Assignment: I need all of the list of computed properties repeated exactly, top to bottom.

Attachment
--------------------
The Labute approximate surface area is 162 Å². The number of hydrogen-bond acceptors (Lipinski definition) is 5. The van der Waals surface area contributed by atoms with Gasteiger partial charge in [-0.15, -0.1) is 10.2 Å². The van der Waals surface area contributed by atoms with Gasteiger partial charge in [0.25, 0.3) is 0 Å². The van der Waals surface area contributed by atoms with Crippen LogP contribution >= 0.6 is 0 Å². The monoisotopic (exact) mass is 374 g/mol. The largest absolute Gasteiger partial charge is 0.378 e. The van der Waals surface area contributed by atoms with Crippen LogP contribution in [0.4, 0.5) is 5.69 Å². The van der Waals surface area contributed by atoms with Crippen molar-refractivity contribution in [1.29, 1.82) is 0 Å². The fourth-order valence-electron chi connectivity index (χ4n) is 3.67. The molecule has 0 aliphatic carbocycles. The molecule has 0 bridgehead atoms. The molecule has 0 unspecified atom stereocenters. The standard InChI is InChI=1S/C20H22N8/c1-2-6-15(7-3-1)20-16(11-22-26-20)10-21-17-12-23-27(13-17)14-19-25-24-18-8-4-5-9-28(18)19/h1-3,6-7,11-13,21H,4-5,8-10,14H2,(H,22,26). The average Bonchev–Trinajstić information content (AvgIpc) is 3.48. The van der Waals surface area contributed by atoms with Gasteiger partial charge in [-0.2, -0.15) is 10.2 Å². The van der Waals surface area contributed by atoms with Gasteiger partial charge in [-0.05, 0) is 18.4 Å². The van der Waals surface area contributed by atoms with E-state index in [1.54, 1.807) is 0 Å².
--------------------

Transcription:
The Labute approximate surface area is 162 Å². The number of hydrogen-bond acceptors (Lipinski definition) is 5. The van der Waals surface area contributed by atoms with Gasteiger partial charge in [-0.15, -0.1) is 10.2 Å². The van der Waals surface area contributed by atoms with Gasteiger partial charge in [0.25, 0.3) is 0 Å². The van der Waals surface area contributed by atoms with Crippen LogP contribution >= 0.6 is 0 Å². The monoisotopic (exact) mass is 374 g/mol. The largest absolute Gasteiger partial charge is 0.378 e. The van der Waals surface area contributed by atoms with Crippen LogP contribution in [0.4, 0.5) is 5.69 Å². The van der Waals surface area contributed by atoms with Crippen molar-refractivity contribution in [1.29, 1.82) is 0 Å². The fourth-order valence-electron chi connectivity index (χ4n) is 3.67. The molecule has 0 aliphatic carbocycles. The molecule has 0 bridgehead atoms. The molecule has 0 unspecified atom stereocenters. The standard InChI is InChI=1S/C20H22N8/c1-2-6-15(7-3-1)20-16(11-22-26-20)10-21-17-12-23-27(13-17)14-19-25-24-18-8-4-5-9-28(18)19/h1-3,6-7,11-13,21H,4-5,8-10,14H2,(H,22,26). The average Bonchev–Trinajstić information content (AvgIpc) is 3.48. The van der Waals surface area contributed by atoms with Gasteiger partial charge in [-0.2, -0.15) is 10.2 Å². The van der Waals surface area contributed by atoms with Gasteiger partial charge in [-0.05, 0) is 18.4 Å². The van der Waals surface area contributed by atoms with E-state index in [1.54, 1.807) is 0 Å².